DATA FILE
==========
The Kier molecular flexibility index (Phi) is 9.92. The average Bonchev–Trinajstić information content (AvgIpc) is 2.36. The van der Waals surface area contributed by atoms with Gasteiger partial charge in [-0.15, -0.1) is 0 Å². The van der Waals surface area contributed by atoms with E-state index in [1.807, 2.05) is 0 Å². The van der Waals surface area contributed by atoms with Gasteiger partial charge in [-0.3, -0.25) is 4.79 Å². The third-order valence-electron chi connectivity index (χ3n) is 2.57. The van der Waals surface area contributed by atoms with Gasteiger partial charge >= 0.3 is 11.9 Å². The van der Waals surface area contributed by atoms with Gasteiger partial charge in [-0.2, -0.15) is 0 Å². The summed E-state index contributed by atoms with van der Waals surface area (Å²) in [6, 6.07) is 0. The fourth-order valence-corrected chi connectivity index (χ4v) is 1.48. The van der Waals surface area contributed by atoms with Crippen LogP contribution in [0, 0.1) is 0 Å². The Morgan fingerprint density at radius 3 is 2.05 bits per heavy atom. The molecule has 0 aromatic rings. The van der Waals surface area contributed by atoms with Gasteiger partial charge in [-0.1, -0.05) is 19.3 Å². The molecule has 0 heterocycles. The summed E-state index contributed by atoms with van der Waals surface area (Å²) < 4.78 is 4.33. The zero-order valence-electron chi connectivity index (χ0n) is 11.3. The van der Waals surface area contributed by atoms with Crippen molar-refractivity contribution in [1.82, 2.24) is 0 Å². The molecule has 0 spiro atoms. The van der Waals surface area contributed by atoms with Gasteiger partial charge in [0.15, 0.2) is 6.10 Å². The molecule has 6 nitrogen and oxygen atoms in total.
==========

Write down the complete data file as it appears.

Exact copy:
The Kier molecular flexibility index (Phi) is 9.92. The average Bonchev–Trinajstić information content (AvgIpc) is 2.36. The van der Waals surface area contributed by atoms with Gasteiger partial charge in [-0.15, -0.1) is 0 Å². The van der Waals surface area contributed by atoms with E-state index in [1.807, 2.05) is 0 Å². The van der Waals surface area contributed by atoms with Gasteiger partial charge in [-0.3, -0.25) is 4.79 Å². The third-order valence-electron chi connectivity index (χ3n) is 2.57. The van der Waals surface area contributed by atoms with Gasteiger partial charge >= 0.3 is 11.9 Å². The van der Waals surface area contributed by atoms with Gasteiger partial charge in [-0.2, -0.15) is 0 Å². The summed E-state index contributed by atoms with van der Waals surface area (Å²) in [6, 6.07) is 0. The fourth-order valence-corrected chi connectivity index (χ4v) is 1.48. The van der Waals surface area contributed by atoms with Crippen LogP contribution in [0, 0.1) is 0 Å². The Morgan fingerprint density at radius 3 is 2.05 bits per heavy atom. The molecule has 0 aromatic rings. The van der Waals surface area contributed by atoms with Gasteiger partial charge in [-0.1, -0.05) is 19.3 Å². The molecule has 0 heterocycles. The summed E-state index contributed by atoms with van der Waals surface area (Å²) < 4.78 is 4.33. The zero-order valence-electron chi connectivity index (χ0n) is 11.3. The van der Waals surface area contributed by atoms with Crippen molar-refractivity contribution in [1.82, 2.24) is 0 Å². The molecule has 0 spiro atoms. The van der Waals surface area contributed by atoms with Gasteiger partial charge in [0.15, 0.2) is 6.10 Å². The molecule has 6 nitrogen and oxygen atoms in total.